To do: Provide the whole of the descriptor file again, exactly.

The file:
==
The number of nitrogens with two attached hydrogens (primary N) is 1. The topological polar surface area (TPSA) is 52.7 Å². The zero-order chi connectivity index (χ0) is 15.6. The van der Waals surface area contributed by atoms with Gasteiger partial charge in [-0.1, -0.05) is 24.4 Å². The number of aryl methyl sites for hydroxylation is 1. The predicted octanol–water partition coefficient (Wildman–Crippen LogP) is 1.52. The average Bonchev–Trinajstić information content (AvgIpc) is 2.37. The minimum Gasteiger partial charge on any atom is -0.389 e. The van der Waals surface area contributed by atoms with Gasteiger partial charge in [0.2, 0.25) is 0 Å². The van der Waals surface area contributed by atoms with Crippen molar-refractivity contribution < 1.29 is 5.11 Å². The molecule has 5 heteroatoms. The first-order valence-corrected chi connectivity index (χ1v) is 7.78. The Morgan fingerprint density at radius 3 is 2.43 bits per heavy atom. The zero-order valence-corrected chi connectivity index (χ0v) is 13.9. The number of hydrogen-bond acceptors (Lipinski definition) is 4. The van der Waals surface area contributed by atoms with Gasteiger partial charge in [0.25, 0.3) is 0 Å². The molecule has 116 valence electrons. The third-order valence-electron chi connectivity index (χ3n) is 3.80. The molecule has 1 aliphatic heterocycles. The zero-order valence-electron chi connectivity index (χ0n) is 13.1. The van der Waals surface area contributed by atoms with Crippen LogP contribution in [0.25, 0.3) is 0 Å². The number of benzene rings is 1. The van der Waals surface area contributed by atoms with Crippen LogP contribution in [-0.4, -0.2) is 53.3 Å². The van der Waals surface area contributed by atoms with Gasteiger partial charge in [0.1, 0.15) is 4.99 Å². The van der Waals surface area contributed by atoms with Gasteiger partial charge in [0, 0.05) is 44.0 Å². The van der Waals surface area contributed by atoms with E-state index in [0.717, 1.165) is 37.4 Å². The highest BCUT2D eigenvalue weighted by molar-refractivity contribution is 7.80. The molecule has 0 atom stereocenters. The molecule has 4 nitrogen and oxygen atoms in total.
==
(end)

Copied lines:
The number of nitrogens with two attached hydrogens (primary N) is 1. The topological polar surface area (TPSA) is 52.7 Å². The zero-order chi connectivity index (χ0) is 15.6. The van der Waals surface area contributed by atoms with Gasteiger partial charge in [-0.1, -0.05) is 24.4 Å². The number of aryl methyl sites for hydroxylation is 1. The predicted octanol–water partition coefficient (Wildman–Crippen LogP) is 1.52. The average Bonchev–Trinajstić information content (AvgIpc) is 2.37. The minimum Gasteiger partial charge on any atom is -0.389 e. The van der Waals surface area contributed by atoms with Gasteiger partial charge in [0.2, 0.25) is 0 Å². The van der Waals surface area contributed by atoms with Crippen molar-refractivity contribution < 1.29 is 5.11 Å². The molecule has 5 heteroatoms. The first-order valence-corrected chi connectivity index (χ1v) is 7.78. The Morgan fingerprint density at radius 3 is 2.43 bits per heavy atom. The zero-order valence-corrected chi connectivity index (χ0v) is 13.9. The number of hydrogen-bond acceptors (Lipinski definition) is 4. The van der Waals surface area contributed by atoms with Gasteiger partial charge in [0.25, 0.3) is 0 Å². The molecule has 116 valence electrons. The third-order valence-electron chi connectivity index (χ3n) is 3.80. The molecule has 1 aliphatic heterocycles. The zero-order valence-electron chi connectivity index (χ0n) is 13.1. The van der Waals surface area contributed by atoms with Crippen LogP contribution in [0.25, 0.3) is 0 Å². The number of benzene rings is 1. The van der Waals surface area contributed by atoms with Crippen LogP contribution in [-0.4, -0.2) is 53.3 Å². The van der Waals surface area contributed by atoms with Gasteiger partial charge in [0.1, 0.15) is 4.99 Å². The van der Waals surface area contributed by atoms with Gasteiger partial charge in [0, 0.05) is 44.0 Å². The van der Waals surface area contributed by atoms with E-state index in [0.717, 1.165) is 37.4 Å². The highest BCUT2D eigenvalue weighted by molar-refractivity contribution is 7.80. The molecule has 0 atom stereocenters. The molecule has 4 nitrogen and oxygen atoms in total.